The tumultuous reign of England’s King Stephen (1135 – 1154) is best known for the period called ‘The Anarchy‘, the extremely contentious civil war between the king and Henry I’s daughter Matilda, or Maud.
During this reign another event, far more strange and mysterious, occurred in the county of Suffolk in England’s East Anglia region. It was a story which might have come directly from the mind of a modern science fiction writer. The tale has come down to us through the English chroniclers William of Newburgh (1136 — 1198), and Ralph of Coggleshall (died post 1227), a Cistercian monk and abbot, who claimed to have spoken to surviving eyewitnesses.
This bizarre story reappears later in William Camden‘s Britannia in 1586, and again in Bishop Francis Godwin‘s story The Man in the Moone in the early part of the 17th century. Interestingly, the latter tale is generally considered to be the first work of science fiction in the English language.
The story takes place during the busy harvest period of late summer. As if from nowhere, two children appeared, notable for their unusual green skin colour, strange clothes and unknown language. This occurred in the village of Woolpit, a few miles east of Bury St. Edmunds. The village name reputedly comes from wolf pits, specifically constructed to entrap wolves and other creatures – and it was adjacent to one of these that the children were found.
A Diet of Green Beans
After being discovered, the two children, apparently brother and sister, were taken to the home of one Richard de Caine (or Calne), where they at first refused to eat anything provided for them. After a few days they were tempted by some green beans, and thereafter gradually assumed what would be considered a normal diet of the day. Gradually their green skin colour began to disappear. Sadly however, soon after they were christened, the boy, the younger of the two children, died.
Oddly, they had described their place of origin, which they called ‘Saint Martin’s Land’, as a land of perpetual twilight, where there was no sun.
A Green Homeland
Ralph of Coggeshall understood that everything in their homeland was green; perhaps that was why they were first tempted by green beans, such food perhaps resembling what they were accustomed to eating back home.
However, they could not explain how they had ended up in Woolpit. Apparently they had been helping out on their father’s farm when a loud noise disturbed them, which somehow transported the youngsters close to the wolf pit where they were first discovered. A variant of the story describes them following cattle into cave where they heard bells, presumably church bells, which led them into 12th century Suffolk.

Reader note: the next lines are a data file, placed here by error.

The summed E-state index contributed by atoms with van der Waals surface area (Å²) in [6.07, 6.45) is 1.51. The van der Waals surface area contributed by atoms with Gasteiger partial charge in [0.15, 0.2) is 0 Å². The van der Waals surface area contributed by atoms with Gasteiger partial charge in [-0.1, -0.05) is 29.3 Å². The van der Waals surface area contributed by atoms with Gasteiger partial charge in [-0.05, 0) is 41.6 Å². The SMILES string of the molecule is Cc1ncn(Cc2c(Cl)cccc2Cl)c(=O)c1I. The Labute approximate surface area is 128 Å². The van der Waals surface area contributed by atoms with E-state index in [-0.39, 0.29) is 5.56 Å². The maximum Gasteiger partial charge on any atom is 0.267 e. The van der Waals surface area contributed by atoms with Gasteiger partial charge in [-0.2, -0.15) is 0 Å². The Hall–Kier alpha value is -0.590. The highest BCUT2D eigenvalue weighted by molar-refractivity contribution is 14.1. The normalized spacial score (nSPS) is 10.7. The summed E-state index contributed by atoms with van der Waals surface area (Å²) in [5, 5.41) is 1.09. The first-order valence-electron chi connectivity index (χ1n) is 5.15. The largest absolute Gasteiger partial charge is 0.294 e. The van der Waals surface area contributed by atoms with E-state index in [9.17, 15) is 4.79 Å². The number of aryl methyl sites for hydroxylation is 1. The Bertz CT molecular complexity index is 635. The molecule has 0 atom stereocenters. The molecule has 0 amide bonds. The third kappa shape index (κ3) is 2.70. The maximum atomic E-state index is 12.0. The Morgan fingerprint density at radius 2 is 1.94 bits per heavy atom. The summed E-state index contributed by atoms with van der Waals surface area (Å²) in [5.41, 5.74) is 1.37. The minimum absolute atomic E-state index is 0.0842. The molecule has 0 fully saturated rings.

The surviving girl remained as a servant of the man who had taken her in, Richard de Caine, reputedly later marrying a man from King’s Lynn in Norfolk, and presumably having children.
Naturally, relating such a strange tale is one thing; trying to explain it leads to virtually endless speculation, depending upon one’s own opinions and interests.
The more down-to-earth explanations range from the children being the issue of persecuted Flemish immigrants from a local village, who had somehow ‘lost their way’, to them suffering from chlorosis, a condition caused by chronic iron deficiency which tinges the skin green, a result of a poor diet. There were Flemish immigrants in this part of England at the time, which may account for their them not being understood.
Simply Straying Children?
Perhaps also significantly, there is the village of Fornham St. Martin just north of Bury, roughly twelve miles from Woolpit. If the children had somehow strayed from Fornham, is this why they called their ‘country’ ‘Saint Martin’s Land’, a child’s way of describing where they were from?
However, twelve miles is a long way for children to walk in a day, or less. And nothing truly explains the loud explosion they allegedly heard, the cave and suddenly finding themselves in a world they did not recognise. Equally, one would not imagine that nearby Fornham could be described as a place with no sunlight, even in England’s often overcast weather conditions.
Another suggestion is that the story coming down to us is a kind of allegory of racial differences between the Anglo-Saxons, or English, and the Ancient British, two peoples living side by side.
Fairies, Aliens or Folktale
Other ideas reference variants of folklore traditions, such as that of fairies, whilst others suggest that the children were aliens, maybe from a parallel universe, another dimension, a subterranean abode, or somehow transported from another world. Strange indeed.
In the final analysis, maybe this is a folktale which has simply grown in the retelling, carrying certain elements of truth. Nevertheless, in the back of many minds, including my own, there remains the distinct possibility that this tale could represent an account of a real mystery which we are never likely to solve.
Copyright Francis Barker 2020